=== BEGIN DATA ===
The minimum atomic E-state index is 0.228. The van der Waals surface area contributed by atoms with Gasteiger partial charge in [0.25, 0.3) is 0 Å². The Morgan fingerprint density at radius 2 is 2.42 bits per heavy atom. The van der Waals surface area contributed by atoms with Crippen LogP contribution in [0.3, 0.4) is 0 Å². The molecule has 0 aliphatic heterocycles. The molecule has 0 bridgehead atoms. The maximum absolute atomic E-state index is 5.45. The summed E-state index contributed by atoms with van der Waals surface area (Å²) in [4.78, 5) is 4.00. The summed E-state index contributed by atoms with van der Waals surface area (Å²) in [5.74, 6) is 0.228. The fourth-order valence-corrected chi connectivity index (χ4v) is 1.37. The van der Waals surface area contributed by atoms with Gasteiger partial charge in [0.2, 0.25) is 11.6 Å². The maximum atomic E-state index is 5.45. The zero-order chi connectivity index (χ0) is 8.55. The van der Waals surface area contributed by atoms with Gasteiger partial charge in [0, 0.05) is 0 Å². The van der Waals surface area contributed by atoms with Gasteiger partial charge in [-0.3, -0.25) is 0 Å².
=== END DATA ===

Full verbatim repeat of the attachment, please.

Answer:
The minimum atomic E-state index is 0.228. The van der Waals surface area contributed by atoms with Gasteiger partial charge in [0.25, 0.3) is 0 Å². The Morgan fingerprint density at radius 2 is 2.42 bits per heavy atom. The van der Waals surface area contributed by atoms with Crippen LogP contribution in [0.3, 0.4) is 0 Å². The molecule has 0 aliphatic heterocycles. The molecule has 0 bridgehead atoms. The maximum absolute atomic E-state index is 5.45. The summed E-state index contributed by atoms with van der Waals surface area (Å²) in [4.78, 5) is 4.00. The summed E-state index contributed by atoms with van der Waals surface area (Å²) in [5.74, 6) is 0.228. The fourth-order valence-corrected chi connectivity index (χ4v) is 1.37. The van der Waals surface area contributed by atoms with Gasteiger partial charge in [0.2, 0.25) is 11.6 Å². The maximum atomic E-state index is 5.45. The zero-order chi connectivity index (χ0) is 8.55. The van der Waals surface area contributed by atoms with Gasteiger partial charge in [0, 0.05) is 0 Å². The van der Waals surface area contributed by atoms with Gasteiger partial charge in [-0.3, -0.25) is 0 Å².